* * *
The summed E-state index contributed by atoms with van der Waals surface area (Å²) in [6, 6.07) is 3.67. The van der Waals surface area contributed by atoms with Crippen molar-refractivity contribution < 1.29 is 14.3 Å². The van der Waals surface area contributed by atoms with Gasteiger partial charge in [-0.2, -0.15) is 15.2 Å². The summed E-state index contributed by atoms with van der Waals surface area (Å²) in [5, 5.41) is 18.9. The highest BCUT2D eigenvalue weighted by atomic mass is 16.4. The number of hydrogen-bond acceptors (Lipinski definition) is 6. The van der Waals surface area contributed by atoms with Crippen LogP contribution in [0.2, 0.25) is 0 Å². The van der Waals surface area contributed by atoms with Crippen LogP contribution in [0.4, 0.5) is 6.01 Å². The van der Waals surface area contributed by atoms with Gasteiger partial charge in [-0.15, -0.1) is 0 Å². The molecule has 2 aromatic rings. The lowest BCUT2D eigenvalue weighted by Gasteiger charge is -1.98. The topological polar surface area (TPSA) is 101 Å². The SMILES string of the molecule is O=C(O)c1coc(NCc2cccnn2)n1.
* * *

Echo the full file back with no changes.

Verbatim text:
The summed E-state index contributed by atoms with van der Waals surface area (Å²) in [6, 6.07) is 3.67. The van der Waals surface area contributed by atoms with Crippen molar-refractivity contribution < 1.29 is 14.3 Å². The van der Waals surface area contributed by atoms with Gasteiger partial charge in [-0.2, -0.15) is 15.2 Å². The summed E-state index contributed by atoms with van der Waals surface area (Å²) in [5, 5.41) is 18.9. The highest BCUT2D eigenvalue weighted by atomic mass is 16.4. The number of hydrogen-bond acceptors (Lipinski definition) is 6. The van der Waals surface area contributed by atoms with Crippen LogP contribution in [0.2, 0.25) is 0 Å². The van der Waals surface area contributed by atoms with Crippen LogP contribution in [0.4, 0.5) is 6.01 Å². The van der Waals surface area contributed by atoms with Gasteiger partial charge in [-0.15, -0.1) is 0 Å². The molecule has 2 aromatic rings. The lowest BCUT2D eigenvalue weighted by Gasteiger charge is -1.98. The topological polar surface area (TPSA) is 101 Å². The SMILES string of the molecule is O=C(O)c1coc(NCc2cccnn2)n1.